- How can you live sustainably?
- More Green & Less Meat and Sugar
- Check Labels and Certifications
- Buy Used & Recycled
- Reuse & Repurpose: Avoid Creating Trash
- Get into Gardening
- Conserve Energy and Water
Choosing to live a sustainable life has nothing to do with how loudly you talk about your choices. A sustainable life means simplifying everything you do, own, and eat, to create a healthier environment and more longevity for your body, your world and those around you. Sustainability is not paying more for food or basic household products, because they promise a more *insert marketing buzzword here* life. If you are doing it right, you will see the benefits of sustainability in your health and body, your relationships, your community and even your bank account.
How can you live sustainably?
Living sustainably is making intelligent choices – not going without. For example, if you typically see food in your home going bad before it’s eaten, buy less food. If you find yourself driving often or for long distances, buy a more gas-efficient car. Yes – sustainability is a game changer, and thus an intimidating step to take, but there are a few things you can do daily with very little effort to make healthy and sustainable living a reality.
More Green & Less Meat and Sugar
Eating more green and avoiding sugar is often the first step people take to take on the road to a more sustainable lifestyle. Some people abandon diets after the initial “high” wears off and they start to experience a down-turn, often due to Sibo die off symptoms, where your body becomes accustomed to the recent shift and you begin to feel it plateau. Did you know that middle-aged women are almost 50% less likely to fracture a hip if they eat one serving of greens per day? It may not be as sexy as a new Vegan-fusion restaurant – but it’s a real and measurable benefit of sustainable living.
Check Labels and Certifications
There are organizations vying for the all-important sustainability-dollar everywhere, so where do you look for a respected, trustworthy label or certification that your food or products are good for you? We’ve all heard of the World Wildlife Fund – a great place to start searching for the regulatory and certification bodies with the best reputations for real sustainable living. While we wait for all the bandwagon-jumpers to fall off, look for certifications from well established organizations.
Buy Used & Recycled
We’ve all splurged on a bit of clothing that doesn’t fit quite right, or sits in the closet for years. Not only is new and shiny expensive, it’s also mass-produced and boring. There are a few things that even the most sustainably-minded person might want to purchase, like sheets or underwear, but buying antique furniture, used clothing or used cars is smart for your wallet, and smart for the earth.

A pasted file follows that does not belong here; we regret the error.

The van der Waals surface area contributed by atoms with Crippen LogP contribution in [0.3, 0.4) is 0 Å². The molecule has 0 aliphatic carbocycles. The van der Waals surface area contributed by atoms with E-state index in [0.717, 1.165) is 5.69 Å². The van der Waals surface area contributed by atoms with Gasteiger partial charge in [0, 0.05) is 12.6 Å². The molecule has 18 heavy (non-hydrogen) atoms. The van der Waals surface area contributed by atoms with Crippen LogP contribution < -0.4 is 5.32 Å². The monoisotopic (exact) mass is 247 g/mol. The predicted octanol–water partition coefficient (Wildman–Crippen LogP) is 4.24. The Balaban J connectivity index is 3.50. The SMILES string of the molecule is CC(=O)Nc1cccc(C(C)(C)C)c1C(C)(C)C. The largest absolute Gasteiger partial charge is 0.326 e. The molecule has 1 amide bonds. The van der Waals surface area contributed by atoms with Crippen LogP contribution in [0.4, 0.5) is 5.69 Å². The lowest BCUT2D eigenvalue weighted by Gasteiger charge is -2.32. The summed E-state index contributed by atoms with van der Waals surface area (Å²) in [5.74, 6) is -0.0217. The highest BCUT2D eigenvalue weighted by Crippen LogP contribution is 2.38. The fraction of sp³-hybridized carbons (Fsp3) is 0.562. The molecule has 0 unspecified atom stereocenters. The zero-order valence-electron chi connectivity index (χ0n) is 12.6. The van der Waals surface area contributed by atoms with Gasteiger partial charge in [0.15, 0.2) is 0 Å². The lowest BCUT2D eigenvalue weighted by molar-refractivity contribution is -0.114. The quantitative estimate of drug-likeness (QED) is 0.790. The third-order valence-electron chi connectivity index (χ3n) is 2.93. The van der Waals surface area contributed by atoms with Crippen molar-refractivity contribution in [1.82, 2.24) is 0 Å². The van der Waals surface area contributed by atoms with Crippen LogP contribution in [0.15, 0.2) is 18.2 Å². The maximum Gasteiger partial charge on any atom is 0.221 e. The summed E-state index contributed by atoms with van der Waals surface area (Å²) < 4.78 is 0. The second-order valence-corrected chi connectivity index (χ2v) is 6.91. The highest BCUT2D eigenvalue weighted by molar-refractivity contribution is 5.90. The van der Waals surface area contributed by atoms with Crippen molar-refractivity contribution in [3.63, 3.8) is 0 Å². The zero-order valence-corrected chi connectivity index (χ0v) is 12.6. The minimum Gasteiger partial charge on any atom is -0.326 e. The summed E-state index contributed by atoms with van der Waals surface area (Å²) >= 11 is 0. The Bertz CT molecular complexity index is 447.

Reuse & Repurpose: Avoid Creating Trash
Repurposing things from around the house takes a bit of creativity. Old egg cartons make great storage, and old or broken plates, cups or furniture can look great as garden decoration. Look on social media sites like Pinterest for ideas on how to reuse everything in your home, from old clothing being woven into holiday wreaths, to shipping pallets used as a handy pergola in your backyard.
Get into Gardening
Choose your crops wisely for your climate and needs. For example, if you don’t like corn, don’t use a section of your shady garden area for stunted stalks of a veggie you aren’t going to eat. On the other hand, herbs are resilient plants that grow with little encouragement – and look great! Dropping a few seeds in the ground around your house will not only boost your self-esteem, it’ll make you feel more one with the earth, and will give you a great opportunity to pop outside for a fresh sprig of rosemary!
Conserve Energy and Water
Conserving energy and water is great for the environment and your wallet, but did you know it’s a kindness as well? WHO and UNICEF reported that in 2017, more than 884 million people had no access to safe drinking water. Taking a quick shower isn’t going to instantly redirect your water allotment to those in need, but using less means more to go around. There’s no need to spend tens of thousands on expensive solar panels – just turn off the lights and use your AC sparingly to create less of a strain on the environment.
Some people don’t have the option of choosing to live sustainably. Many live without the modern conveniences of refrigeration or tap water. We are blessed to be in a position to choose a sustainable lifestyle instead of being forced into it by necessity – and that makes it your responsibility to live a healthy and sustainable lifestyle for the betterment of our bodies, our families, our neighbours and the world.